Explaining the Prenup: What it is, and why Kanye told you to get one

Our founder, Marcus Sixta, was recently interviewed by the Daily Hive to explain to people the importance of creating a prenuptial agreement, not only when you are getting married, but also for couples who have lived together for two years. 

“If your marriage ends in divorce, all property, assets, and debts, that have been accumulated will be divided 50/50” Sixta warns. “Of course, there are some exceptions like inheritances and gifts from third parties. But even with these exceptions, the increase in value from the date the asset is received can be divided between the spouses. And if you had a property or asset before marriage, any increase in value at the date of divorce is also up for division.”

Sixta says that only a prenuptial agreement can change these rules.

Crossroads Law deals with a lot of people in common-law relationships who are worried about what could happen in the case of separation. “In BC, changes to the Family Law Act in 2013 led to common-law couples being treated the same as married couples when it comes to the division of property and assets after separation. Also, common-law is usually two years, so right now, if you’ve been living with your partner for two years your assets and debts are treated the same as a married couple.”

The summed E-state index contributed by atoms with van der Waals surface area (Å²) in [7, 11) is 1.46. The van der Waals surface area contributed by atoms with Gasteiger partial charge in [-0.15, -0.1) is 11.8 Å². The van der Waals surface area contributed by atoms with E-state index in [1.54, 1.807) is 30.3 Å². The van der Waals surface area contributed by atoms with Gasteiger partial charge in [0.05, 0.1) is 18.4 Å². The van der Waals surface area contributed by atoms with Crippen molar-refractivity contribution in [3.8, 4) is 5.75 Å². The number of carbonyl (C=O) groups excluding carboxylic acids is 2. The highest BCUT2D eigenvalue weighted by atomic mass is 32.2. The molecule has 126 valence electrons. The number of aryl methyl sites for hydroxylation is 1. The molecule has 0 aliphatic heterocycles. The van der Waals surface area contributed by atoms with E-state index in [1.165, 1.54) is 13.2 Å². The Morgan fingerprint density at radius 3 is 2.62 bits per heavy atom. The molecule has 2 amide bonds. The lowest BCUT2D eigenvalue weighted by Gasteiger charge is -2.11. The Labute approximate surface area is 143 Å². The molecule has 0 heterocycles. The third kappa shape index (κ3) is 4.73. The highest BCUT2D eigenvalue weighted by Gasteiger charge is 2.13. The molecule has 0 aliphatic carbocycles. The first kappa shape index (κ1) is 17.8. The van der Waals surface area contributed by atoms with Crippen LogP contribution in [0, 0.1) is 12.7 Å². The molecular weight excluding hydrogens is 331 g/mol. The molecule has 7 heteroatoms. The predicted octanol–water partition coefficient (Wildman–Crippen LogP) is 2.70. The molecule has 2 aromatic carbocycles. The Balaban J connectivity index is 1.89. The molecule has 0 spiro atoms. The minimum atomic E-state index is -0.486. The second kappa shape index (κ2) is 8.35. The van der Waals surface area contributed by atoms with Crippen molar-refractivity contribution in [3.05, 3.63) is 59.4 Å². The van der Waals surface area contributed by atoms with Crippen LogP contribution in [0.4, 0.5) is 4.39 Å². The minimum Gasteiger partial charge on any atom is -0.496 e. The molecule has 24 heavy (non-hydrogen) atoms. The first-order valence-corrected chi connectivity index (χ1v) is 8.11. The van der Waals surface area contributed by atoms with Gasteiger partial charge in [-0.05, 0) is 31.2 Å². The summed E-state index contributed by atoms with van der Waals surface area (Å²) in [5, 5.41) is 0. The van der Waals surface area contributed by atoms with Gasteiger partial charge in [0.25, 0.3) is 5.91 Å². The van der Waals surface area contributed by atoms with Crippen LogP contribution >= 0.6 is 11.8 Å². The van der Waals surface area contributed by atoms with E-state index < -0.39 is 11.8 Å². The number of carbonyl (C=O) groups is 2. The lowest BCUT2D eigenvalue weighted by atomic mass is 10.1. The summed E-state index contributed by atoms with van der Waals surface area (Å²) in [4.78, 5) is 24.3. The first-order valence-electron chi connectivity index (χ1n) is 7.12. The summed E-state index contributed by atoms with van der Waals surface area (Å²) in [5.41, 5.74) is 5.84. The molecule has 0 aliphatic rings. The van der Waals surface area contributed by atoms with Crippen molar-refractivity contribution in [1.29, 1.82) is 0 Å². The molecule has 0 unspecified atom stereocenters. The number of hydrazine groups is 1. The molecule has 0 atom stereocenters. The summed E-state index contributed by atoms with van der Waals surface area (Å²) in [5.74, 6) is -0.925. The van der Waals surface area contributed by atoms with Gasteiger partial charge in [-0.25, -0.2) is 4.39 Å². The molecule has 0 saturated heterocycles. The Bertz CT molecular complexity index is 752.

However, the situation for common-law couples appears to be more complicated in Alberta.

“In Alberta, there’s no easy way to sort out how property is divided between separated common-law couples. Unlike BC, Alberta has no legislation that gives lawmakers clear rules on how to do this. So in the event of separation, common-law couples divide their property using complicated legal precedents from past cases. Basically, it can get very expensive and confusing.”

Sixta advises that a cohabitation agreement for common-law couples can help prevent these costs and issues.

Read the full YYC article here

Read the full VAN article here

The information contained in this blog is not legal advice and should not be construed as legal advice on any subject. The information provided in this blog is for informational purposes only.